Between my last article and this one, administrations in Europe and the U.S. have set up what are called “infinite quantitative easing” or “perpetual easy money.” I believe that over the next couple of years these monetary policies will help to drive up the price of gold and silver, but both will be volatile. At some point, inflation will kick in and administrations will likely have to put the brakes on these economies.
I think we will have an opportunity to make money from volatility, but only for a few years.
If you’re a long-term buy and holder stock investor, maybe flip the page. However, if you are a more active investor, buying low and selling high are key parts to making money with volatile stocks.
There are three sell signals I try to follow to make volatility work for me. I won’t be so bold as to say that every sell signal works perfectly every time, but from what I see, if all three sell signals gang up on a stock and say “sell,” perhaps I would be wise to listen.
The best part is that most of the information you need to make good decisions is free.
1. Down eight per cent
In the late 1990s during the tech stock bull market, I read William J. O’Neil’s book How to Make Money in Stocks. He wrote that if a stock is down eight per cent from your cost, you should sell.
When you’re down eight per cent, that stock needs to rise back up 8.7 per cent to get back to your purchase price so you can break even. If you wait until that stock is down 20 per cent from the original price, it will need to rise 25 per cent for you to break even.
As you might guess, it’s a lot easier for a stock to rise 8.7 per cent than 25 per cent.
Critics of this strategy say we might get whipsawed, that good stocks usually recover and if we sell we don’t know when to buy back again.
Selling when a stock is down eight per cent is a very simple strategy that requires no charts and no sophisticated knowledge, just a simple calculator.
On September 26 I sold 1,000 shares of Cameco (CCO) because it was down eight per cent.
2. Daily price crosses moving average
When the daily price is lower than the 10-day moving average, it’s an indication of a downward trend. I developed this sell signal on my own after giving back big bucks.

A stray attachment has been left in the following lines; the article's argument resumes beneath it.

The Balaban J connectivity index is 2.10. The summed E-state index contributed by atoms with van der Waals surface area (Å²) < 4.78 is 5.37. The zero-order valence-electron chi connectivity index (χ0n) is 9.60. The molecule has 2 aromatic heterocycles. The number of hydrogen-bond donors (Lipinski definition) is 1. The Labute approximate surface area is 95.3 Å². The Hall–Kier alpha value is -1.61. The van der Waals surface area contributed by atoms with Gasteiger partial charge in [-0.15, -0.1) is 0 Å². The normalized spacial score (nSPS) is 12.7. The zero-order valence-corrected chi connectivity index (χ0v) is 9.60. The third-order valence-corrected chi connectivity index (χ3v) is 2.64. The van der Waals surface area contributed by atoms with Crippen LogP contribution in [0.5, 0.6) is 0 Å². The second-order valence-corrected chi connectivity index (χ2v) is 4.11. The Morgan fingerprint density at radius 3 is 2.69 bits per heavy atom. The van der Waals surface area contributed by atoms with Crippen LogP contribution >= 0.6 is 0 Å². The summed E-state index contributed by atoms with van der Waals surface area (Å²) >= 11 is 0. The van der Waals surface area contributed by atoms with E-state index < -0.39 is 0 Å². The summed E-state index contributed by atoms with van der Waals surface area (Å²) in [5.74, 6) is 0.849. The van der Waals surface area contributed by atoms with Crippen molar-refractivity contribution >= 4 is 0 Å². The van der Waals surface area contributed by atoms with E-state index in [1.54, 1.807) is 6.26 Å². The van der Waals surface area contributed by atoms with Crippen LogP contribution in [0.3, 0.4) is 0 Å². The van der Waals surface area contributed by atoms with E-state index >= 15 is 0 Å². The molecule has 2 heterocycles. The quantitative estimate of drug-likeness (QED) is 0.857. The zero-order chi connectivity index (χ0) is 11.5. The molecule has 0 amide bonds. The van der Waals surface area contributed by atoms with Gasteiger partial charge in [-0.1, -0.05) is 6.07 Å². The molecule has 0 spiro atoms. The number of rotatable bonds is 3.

The strategy would not have worked well during the 17-year bull market that ran from August, 1982 to March, 2000.
But these days, even though stocks have generally gone up from their March 2009 lows, many stocks are still below water, and many move up and down a lot more than in the past. In other words we are in a volatile market, not a definite bull or bear market.
Sure, CNR has gone from $40 to $90 but those are few and far between. Fortis (FTS) dropped to around $22 during the bear market and now is over $32 and does not move much. Pipelines: same thing. The shares recovered and have generally kept their value.
Maybe you don’t need sell signals if you own a bunch of utility stocks that have regulated profits and usually rising dividends.
But even high dividend paying stocks might run into a wall one day when interest rates rise and big money starts selling high dividend paying stocks.
With stocks like Silver Wheaton (SLW), the stock dances with the price of silver and over the past two years. Selling when the daily price of SLW crossed the 10-day moving average and buying again near market lows would have made a person more money than the stock is worth. That would be called farming volatility.
The key would be to sell when the daily price stops going up, rolls over and crosses the 10 day moving average. Waiting just a few days would likely be okay, but most of the time when these volatile stocks start to drop they drop hard.
If I had sold CCO when the daily price crossed the 10 DMA going down, I would have sold at $22 or even $21.50. That’s a lot better than $19.30.
When there is downward movement in a stock you can sell the shares, except many fear being whipsawed. You can buy puts on the stock — the put goes up as the price of shares goes down. If you’re wrong, all you will lose is the premium you paid to buy the put.
3. Double tops or heads and shoulders
A third very reliable sell signal first shows up as a new and quite high price. Stocks that make a double top normally go up high, then drop and then go back up but stop rising just about the time the price is just below the old high.
That second high price might be a few days or a few weeks after the first high. Normally it is quite distinct and quite easy to spot.